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About The Course

A bold experiment in distributed education, "Introduction to Databases" is being offered free and online to students worldwide, October 10 - December 12, 2011. Students have access to lecture videos, are given assignments and exams, receive regular feedback on progress, and participate in a discussion forum. Those who successfully complete the course will receive a statement of accomplishment. Taught by Professor Jennifer Widom, the curriculum draws from Stanford's popular Introduction to Databases course. A high speed internet connection is recommended as the course content is based on videos and online exercises.

About The Instructor

Professor Jennifer Widom is the Fletcher Jones Professor and Chair of the Computer Science Department at Stanford University. She received her Bachelors degree from the Indiana University School of Music in 1982 and her Computer Science Ph.D. from Cornell University in 1987. She was a Research Staff Member at the IBM Almaden Research Center before joining the Stanford faculty in 1993. Her research interests span many aspects of nontraditional data management. She is an ACM Fellow and a member of the National Academy of Engineering and the American Academy of Arts & Sciences; she received the ACM SIGMOD Edgar F. Codd Innovations Award in 2007 and was a Guggenheim Fellow in 2000; she has served on a variety of program committees, advisory boards, and editorial boards.

Why Learn About Databases?

Databases are incredibly prevalent -- they underlie technology used by most people every day if not every hour. Databases reside behind a huge fraction of websites; they're a crucial component of telecommunications systems, banking systems, video games, and just about any other software system or electronic device that maintains some amount of persistent information. In addition to persistence, database systems provide a number of other properties that make them exceptionally useful and convenient: reliability, efficiency, scalability, concurrency control, data abstractions, and high-level query languages. Databases are so ubiquitous and important that computer science graduates frequently cite their database class as the one most useful to them in their industry or graduate-school careers.

Course Description

This course covers database design and the use of database management systems for applications. It includes extensive coverage of the relational model, relational algebra, and SQL. It also covers XML data including DTDs and XML Schema for validation, and the query and transformation languages XPath, XQuery, and XSLT. The course includes database design in UML, and relational design principles based on dependencies and normal forms. Many additional key database topics from the design and application-building perspective are also covered: indexes, views, transactions, authorization, integrity constraints, triggers, on-line analytical processing (OLAP), and emerging "NoSQL" systems.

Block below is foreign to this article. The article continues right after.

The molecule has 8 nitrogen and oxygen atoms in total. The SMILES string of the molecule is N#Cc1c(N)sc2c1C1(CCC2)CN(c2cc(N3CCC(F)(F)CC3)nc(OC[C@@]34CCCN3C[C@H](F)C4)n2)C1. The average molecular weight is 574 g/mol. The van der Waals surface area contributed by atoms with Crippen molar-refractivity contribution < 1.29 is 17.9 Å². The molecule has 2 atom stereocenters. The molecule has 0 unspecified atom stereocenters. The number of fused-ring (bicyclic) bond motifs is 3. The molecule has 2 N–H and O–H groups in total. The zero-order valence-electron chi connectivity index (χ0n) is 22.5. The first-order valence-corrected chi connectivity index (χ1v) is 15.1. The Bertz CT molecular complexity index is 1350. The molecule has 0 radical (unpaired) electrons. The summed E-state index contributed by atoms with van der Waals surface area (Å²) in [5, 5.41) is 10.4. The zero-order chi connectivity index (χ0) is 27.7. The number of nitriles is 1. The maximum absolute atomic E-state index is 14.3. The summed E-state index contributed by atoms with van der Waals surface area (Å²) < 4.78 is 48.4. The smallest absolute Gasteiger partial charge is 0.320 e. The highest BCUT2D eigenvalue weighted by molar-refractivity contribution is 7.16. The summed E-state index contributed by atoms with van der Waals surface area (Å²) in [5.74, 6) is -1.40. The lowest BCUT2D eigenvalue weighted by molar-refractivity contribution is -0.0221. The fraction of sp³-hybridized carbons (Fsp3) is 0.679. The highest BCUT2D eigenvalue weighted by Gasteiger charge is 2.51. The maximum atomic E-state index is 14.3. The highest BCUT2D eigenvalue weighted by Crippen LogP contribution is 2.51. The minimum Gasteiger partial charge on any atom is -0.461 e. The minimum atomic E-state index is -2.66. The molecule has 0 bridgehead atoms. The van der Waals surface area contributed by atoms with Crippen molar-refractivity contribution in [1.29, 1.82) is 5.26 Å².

Frequently Asked Questions

1. What background do I need?
The course does not assume prior knowledge of any specific topics, however a solid computer science foundation -- a reasonable amount of programming, as well as knowledge of basic computer science theory -- will make the material more accessible.
2. Is a textbook required?
Detailed lecture notes are provided. Having a textbook in addition to the notes is not necessary, but you might want to purchase one for reference, to reinforce the core material, and as a source of additional exercises. Suggested textbooks and readings are listed as part of the materials you'll see after you register.
3. Will students receive a Stanford certificate or grade for completing the course?
No. You will receive a statement of accomplishment from the instructor, which will include information on how well you did and how your performance compared to other online students. Only students admitted to Stanford and enrolled in the regular course can receive credit or a grade, so this is not a Stanford certificate.
4. Can online students ask questions and/or contact the professors?
A discussion forum is included as part of the course website. Questions not answered by other students will be answered by the teaching staff; top-ranked questions will be discussed by the instructor in a weekly video.
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